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RAW addresses the question of sex without condoms, or barebacking, in the age of PrEP, a drug that virtually eliminates the transmission of HIV. Writing out of the history of the AIDS crisis, the authors in RAW expand the study of barebacking into new areas, such as its appearance within lesbian, heterosexual, and BDSM communities and its implications for teaching critical sexology.
Marking the tenth anniversary of Tim Dean's Unlimited Intimacy, Raw returns to the question of sex without condoms, or barebacking, a timely topic in the age of PrEP, a drug that virtually eliminates the transmission of HIV. "Essential reading for anyone interested in the politics of sex, sexuality and sexual representation in the 21st century." -John Mercer, author of Gay Pornography "Finally, queer theory returns to a topic it has had surprisingly little to say about: sex! Underpinning these essays is a thrilling wager: that desire demands discourse but resists rationalization." -Damon R. Young, author of Making Sex Public and Other Cinematic Fantasies "A major contribution to research. It opens up the discourse on barebacking to a varity of perspectives and theoretical arguments, and makes clear that the topic remains relevant." -John Paul Ricco, author of The Decision Between Us "Raw provides an account of the state of queer-theoretical scholarship on bareback today, and makes a pluralising and distinctive contribution to that body of work, significantly broadening this field of scholarship." -Oliver Davis, editor of Bareback Sex and Queer Theory across Three National Contexts (France, UK, US) Contributors: Jonathan A. Allan (Brandon University), Tim Dean (University of Illinois at Urbana-Champaign), Elliot Evans (University of Birmingham), Christien Garcia (University of Cambridge), Octavio R. Gonzales (Wellesley College), Adam J. Greteman (School of the Art Institute of Chicago), Frank G. Karioris (University of Pittsburgh & American University of Central Asia), Gareth Longstaff (Newcastle University), Paul Morris (San Francisco), Susanna Paasonen (University of Turku), Diego Semerene (Oxford Brookes University), Evangelos Tziallas (Concordia University), Ricky Varghese (Toronto), Rinaldo Walcott (University of Toronto)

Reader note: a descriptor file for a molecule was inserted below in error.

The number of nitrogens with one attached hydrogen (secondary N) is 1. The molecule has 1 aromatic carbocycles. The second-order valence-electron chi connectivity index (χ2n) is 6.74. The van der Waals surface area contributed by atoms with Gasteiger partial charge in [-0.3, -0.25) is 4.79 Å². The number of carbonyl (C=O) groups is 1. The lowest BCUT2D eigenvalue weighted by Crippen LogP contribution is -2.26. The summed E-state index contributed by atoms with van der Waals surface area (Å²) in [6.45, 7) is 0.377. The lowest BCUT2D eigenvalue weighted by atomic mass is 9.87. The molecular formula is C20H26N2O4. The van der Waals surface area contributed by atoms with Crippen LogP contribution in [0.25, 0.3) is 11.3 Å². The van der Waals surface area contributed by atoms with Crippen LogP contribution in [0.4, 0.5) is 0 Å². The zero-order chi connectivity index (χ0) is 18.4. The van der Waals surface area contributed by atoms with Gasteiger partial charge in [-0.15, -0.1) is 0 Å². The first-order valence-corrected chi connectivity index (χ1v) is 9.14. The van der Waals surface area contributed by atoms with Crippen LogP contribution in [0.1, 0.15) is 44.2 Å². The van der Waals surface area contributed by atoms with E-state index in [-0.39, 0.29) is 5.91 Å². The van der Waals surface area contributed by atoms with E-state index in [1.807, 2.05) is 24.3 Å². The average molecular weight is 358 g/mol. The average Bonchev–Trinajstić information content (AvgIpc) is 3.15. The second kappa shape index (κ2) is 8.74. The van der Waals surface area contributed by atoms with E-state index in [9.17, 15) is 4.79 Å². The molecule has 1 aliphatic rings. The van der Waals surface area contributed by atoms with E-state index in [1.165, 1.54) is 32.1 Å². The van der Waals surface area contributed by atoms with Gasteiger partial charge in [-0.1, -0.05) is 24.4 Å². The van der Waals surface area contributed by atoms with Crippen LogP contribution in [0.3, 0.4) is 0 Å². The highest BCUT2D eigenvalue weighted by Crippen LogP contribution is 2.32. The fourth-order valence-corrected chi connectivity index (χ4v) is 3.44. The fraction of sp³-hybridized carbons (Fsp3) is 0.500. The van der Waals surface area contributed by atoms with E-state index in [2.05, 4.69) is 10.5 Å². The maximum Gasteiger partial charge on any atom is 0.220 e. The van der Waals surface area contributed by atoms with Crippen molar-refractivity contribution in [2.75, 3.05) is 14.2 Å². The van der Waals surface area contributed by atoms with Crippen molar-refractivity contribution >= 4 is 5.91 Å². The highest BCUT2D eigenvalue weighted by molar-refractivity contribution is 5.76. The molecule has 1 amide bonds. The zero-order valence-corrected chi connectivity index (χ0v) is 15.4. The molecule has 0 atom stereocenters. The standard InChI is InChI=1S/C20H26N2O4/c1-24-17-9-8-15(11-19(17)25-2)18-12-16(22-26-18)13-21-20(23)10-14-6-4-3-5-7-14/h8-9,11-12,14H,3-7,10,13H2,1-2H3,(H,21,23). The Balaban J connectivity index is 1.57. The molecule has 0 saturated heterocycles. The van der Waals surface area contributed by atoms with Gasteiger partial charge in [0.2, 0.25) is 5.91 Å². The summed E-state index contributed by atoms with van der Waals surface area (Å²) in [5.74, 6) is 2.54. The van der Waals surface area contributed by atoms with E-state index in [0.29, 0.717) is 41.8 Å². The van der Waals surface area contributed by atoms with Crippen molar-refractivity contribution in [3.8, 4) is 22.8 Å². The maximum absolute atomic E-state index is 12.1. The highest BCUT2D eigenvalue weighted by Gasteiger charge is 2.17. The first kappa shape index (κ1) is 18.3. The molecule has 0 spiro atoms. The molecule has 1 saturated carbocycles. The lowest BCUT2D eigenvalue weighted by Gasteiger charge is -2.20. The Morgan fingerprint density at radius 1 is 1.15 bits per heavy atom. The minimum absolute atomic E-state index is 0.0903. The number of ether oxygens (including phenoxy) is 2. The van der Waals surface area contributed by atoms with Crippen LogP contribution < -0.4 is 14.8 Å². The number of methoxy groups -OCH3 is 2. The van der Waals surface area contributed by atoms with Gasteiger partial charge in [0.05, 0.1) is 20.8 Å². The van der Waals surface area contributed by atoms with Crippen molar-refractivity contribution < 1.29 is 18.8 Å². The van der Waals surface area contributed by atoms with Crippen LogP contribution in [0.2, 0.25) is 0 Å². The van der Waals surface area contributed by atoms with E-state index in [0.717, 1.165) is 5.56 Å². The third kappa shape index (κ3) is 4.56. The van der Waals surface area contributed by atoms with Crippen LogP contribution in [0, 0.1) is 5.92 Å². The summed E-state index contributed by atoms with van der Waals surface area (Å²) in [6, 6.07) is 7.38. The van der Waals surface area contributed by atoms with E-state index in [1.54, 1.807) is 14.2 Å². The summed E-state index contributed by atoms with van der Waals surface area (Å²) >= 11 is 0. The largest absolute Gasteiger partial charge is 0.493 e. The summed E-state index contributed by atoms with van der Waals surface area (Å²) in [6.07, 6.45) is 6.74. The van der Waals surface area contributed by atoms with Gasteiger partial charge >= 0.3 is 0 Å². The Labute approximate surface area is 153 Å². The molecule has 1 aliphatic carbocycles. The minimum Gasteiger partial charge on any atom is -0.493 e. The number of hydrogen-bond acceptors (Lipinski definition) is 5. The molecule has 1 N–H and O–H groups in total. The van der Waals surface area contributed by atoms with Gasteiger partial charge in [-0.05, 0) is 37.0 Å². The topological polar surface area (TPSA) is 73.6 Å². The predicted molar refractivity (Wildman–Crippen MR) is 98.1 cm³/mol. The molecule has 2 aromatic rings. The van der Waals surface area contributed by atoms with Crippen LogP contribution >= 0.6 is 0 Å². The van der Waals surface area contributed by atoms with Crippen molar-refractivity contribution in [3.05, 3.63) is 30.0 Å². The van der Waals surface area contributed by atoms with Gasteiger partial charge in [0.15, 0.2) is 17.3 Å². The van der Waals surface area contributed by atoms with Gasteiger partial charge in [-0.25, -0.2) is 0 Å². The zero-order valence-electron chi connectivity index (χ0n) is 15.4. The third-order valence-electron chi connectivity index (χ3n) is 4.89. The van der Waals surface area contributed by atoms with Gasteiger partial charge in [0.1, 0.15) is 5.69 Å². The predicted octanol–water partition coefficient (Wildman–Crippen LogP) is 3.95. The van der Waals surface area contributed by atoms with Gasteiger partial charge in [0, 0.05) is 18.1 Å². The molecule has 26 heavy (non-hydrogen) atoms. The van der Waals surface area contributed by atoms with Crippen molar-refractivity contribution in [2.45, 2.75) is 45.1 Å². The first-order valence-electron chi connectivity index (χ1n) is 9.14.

Conversations about ethics and politics are of paramount importance to the present conjuncture. In this work, Ricky Varghese attempts a close reading of certain key literary texts by Franco- Czech novelist Milan Kundera wherein one might see the ways in which the novelist has attempted a discussion about how the subjects of self and other are founded on the possibility of/for ethics within an intimate cosmopolitical space. The work gestures toward a move from and beyond universal conversations about cosmopolitanism to a more nuanced reading of the cosmopolitical space as one being founded on ethics and intimate encounters between self and other. Bringing together psychoanalytic theory as it pertains to embodiment, literary criticism in his readings of Kundera's texts, and the ethical philosophy of Jacques Derrida and Emmanuel Levinas, Ricky Varghese attempts to think about cosmopolitanism differently, as the locus point where intimacy, ethics, and justice can be initiated into the conversation between self and other, as subjects that are mutually constituted.
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